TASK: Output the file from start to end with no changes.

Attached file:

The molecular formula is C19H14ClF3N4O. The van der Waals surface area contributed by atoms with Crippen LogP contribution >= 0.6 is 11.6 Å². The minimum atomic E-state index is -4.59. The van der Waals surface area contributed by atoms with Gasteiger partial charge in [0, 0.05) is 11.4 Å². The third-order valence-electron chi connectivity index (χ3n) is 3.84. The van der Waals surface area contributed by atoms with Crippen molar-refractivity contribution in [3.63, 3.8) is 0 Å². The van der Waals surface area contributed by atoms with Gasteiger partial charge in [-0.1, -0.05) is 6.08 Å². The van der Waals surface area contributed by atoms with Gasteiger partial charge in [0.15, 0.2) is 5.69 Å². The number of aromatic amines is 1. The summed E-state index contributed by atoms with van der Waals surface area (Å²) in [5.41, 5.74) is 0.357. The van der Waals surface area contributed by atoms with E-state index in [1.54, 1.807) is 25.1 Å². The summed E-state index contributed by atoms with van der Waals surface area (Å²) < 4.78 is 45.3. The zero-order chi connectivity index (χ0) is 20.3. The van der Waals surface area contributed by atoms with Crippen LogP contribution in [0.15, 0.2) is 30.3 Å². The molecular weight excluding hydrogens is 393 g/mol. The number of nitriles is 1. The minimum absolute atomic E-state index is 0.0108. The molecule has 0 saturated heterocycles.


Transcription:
The molecular formula is C19H14ClF3N4O. The van der Waals surface area contributed by atoms with Crippen LogP contribution >= 0.6 is 11.6 Å². The minimum atomic E-state index is -4.59. The van der Waals surface area contributed by atoms with Gasteiger partial charge in [0, 0.05) is 11.4 Å². The third-order valence-electron chi connectivity index (χ3n) is 3.84. The van der Waals surface area contributed by atoms with Crippen molar-refractivity contribution in [3.63, 3.8) is 0 Å². The van der Waals surface area contributed by atoms with Gasteiger partial charge in [-0.1, -0.05) is 6.08 Å². The van der Waals surface area contributed by atoms with Gasteiger partial charge in [0.15, 0.2) is 5.69 Å². The number of aromatic amines is 1. The summed E-state index contributed by atoms with van der Waals surface area (Å²) in [5.41, 5.74) is 0.357. The van der Waals surface area contributed by atoms with E-state index in [1.54, 1.807) is 25.1 Å². The summed E-state index contributed by atoms with van der Waals surface area (Å²) < 4.78 is 45.3. The zero-order chi connectivity index (χ0) is 20.3. The van der Waals surface area contributed by atoms with Crippen LogP contribution in [0.15, 0.2) is 30.3 Å². The molecular weight excluding hydrogens is 393 g/mol. The number of nitriles is 1. The minimum absolute atomic E-state index is 0.0108. The molecule has 0 saturated heterocycles.